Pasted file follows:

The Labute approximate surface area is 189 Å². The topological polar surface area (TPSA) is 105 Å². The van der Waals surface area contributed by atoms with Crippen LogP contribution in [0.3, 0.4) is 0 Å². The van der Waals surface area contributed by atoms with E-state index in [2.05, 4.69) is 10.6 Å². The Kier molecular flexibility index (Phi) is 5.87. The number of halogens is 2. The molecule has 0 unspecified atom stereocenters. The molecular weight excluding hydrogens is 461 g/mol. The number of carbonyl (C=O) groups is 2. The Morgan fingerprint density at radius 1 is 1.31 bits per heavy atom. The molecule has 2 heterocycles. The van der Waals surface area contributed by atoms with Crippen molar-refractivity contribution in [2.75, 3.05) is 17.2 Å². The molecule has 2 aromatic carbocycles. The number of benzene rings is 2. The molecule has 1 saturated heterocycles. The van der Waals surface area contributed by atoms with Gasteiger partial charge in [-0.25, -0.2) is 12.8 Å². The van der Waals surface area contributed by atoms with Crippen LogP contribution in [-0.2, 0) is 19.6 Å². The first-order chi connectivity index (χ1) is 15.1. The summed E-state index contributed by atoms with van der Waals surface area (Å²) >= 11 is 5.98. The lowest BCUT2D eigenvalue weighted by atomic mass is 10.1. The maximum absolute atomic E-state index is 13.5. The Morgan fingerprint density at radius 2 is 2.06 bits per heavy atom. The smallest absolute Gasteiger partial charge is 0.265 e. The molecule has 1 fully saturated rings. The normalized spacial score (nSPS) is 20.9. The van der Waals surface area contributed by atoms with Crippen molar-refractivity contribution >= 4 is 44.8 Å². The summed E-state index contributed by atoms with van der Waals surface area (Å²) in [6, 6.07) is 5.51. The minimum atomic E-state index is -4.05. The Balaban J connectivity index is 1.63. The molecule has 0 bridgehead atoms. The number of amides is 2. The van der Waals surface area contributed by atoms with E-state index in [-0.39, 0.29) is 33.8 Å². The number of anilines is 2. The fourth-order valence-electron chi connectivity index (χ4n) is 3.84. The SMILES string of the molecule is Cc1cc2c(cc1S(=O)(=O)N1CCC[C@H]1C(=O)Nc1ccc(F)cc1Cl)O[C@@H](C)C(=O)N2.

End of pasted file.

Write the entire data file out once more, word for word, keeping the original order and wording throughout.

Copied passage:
The Labute approximate surface area is 189 Å². The topological polar surface area (TPSA) is 105 Å². The van der Waals surface area contributed by atoms with Crippen LogP contribution in [0.3, 0.4) is 0 Å². The van der Waals surface area contributed by atoms with E-state index in [2.05, 4.69) is 10.6 Å². The Kier molecular flexibility index (Phi) is 5.87. The number of halogens is 2. The molecule has 0 unspecified atom stereocenters. The molecular weight excluding hydrogens is 461 g/mol. The number of carbonyl (C=O) groups is 2. The Morgan fingerprint density at radius 1 is 1.31 bits per heavy atom. The molecule has 2 heterocycles. The van der Waals surface area contributed by atoms with Crippen molar-refractivity contribution in [2.75, 3.05) is 17.2 Å². The molecule has 2 aromatic carbocycles. The number of benzene rings is 2. The molecule has 1 saturated heterocycles. The van der Waals surface area contributed by atoms with Gasteiger partial charge in [-0.25, -0.2) is 12.8 Å². The van der Waals surface area contributed by atoms with Crippen LogP contribution in [-0.2, 0) is 19.6 Å². The first-order chi connectivity index (χ1) is 15.1. The summed E-state index contributed by atoms with van der Waals surface area (Å²) >= 11 is 5.98. The lowest BCUT2D eigenvalue weighted by atomic mass is 10.1. The maximum absolute atomic E-state index is 13.5. The Morgan fingerprint density at radius 2 is 2.06 bits per heavy atom. The smallest absolute Gasteiger partial charge is 0.265 e. The molecule has 1 fully saturated rings. The normalized spacial score (nSPS) is 20.9. The van der Waals surface area contributed by atoms with Crippen molar-refractivity contribution >= 4 is 44.8 Å². The summed E-state index contributed by atoms with van der Waals surface area (Å²) in [6, 6.07) is 5.51. The minimum atomic E-state index is -4.05. The Balaban J connectivity index is 1.63. The molecule has 0 bridgehead atoms. The number of amides is 2. The van der Waals surface area contributed by atoms with E-state index in [-0.39, 0.29) is 33.8 Å². The number of anilines is 2. The fourth-order valence-electron chi connectivity index (χ4n) is 3.84. The SMILES string of the molecule is Cc1cc2c(cc1S(=O)(=O)N1CCC[C@H]1C(=O)Nc1ccc(F)cc1Cl)O[C@@H](C)C(=O)N2.